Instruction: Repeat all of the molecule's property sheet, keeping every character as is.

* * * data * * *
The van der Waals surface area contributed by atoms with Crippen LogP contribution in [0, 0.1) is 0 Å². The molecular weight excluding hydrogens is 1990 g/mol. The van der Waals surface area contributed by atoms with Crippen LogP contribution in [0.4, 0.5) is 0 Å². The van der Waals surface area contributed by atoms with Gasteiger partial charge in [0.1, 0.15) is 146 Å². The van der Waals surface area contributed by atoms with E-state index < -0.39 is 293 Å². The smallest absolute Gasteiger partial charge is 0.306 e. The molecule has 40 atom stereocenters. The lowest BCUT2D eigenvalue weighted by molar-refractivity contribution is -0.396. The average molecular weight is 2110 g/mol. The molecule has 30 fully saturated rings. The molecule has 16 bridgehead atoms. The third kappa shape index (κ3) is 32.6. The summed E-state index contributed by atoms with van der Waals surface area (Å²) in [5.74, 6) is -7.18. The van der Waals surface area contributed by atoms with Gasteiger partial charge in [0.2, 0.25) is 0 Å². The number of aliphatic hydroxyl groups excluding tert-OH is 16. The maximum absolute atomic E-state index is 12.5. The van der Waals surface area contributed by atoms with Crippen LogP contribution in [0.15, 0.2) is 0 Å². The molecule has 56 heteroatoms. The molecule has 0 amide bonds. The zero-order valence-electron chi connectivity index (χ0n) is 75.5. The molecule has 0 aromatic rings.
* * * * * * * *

The van der Waals surface area contributed by atoms with Crippen LogP contribution in [0, 0.1) is 0 Å². The molecular weight excluding hydrogens is 1990 g/mol. The van der Waals surface area contributed by atoms with Crippen LogP contribution in [0.4, 0.5) is 0 Å². The van der Waals surface area contributed by atoms with Gasteiger partial charge in [0.1, 0.15) is 146 Å². The van der Waals surface area contributed by atoms with E-state index < -0.39 is 293 Å². The smallest absolute Gasteiger partial charge is 0.306 e. The molecule has 40 atom stereocenters. The lowest BCUT2D eigenvalue weighted by molar-refractivity contribution is -0.396. The average molecular weight is 2110 g/mol. The molecule has 30 fully saturated rings. The molecule has 16 bridgehead atoms. The third kappa shape index (κ3) is 32.6. The summed E-state index contributed by atoms with van der Waals surface area (Å²) in [5.74, 6) is -7.18. The van der Waals surface area contributed by atoms with Gasteiger partial charge in [0.2, 0.25) is 0 Å². The number of aliphatic hydroxyl groups excluding tert-OH is 16. The maximum absolute atomic E-state index is 12.5. The van der Waals surface area contributed by atoms with Crippen LogP contribution in [0.15, 0.2) is 0 Å². The molecule has 56 heteroatoms. The molecule has 0 amide bonds. The zero-order valence-electron chi connectivity index (χ0n) is 75.5. The molecule has 0 aromatic rings.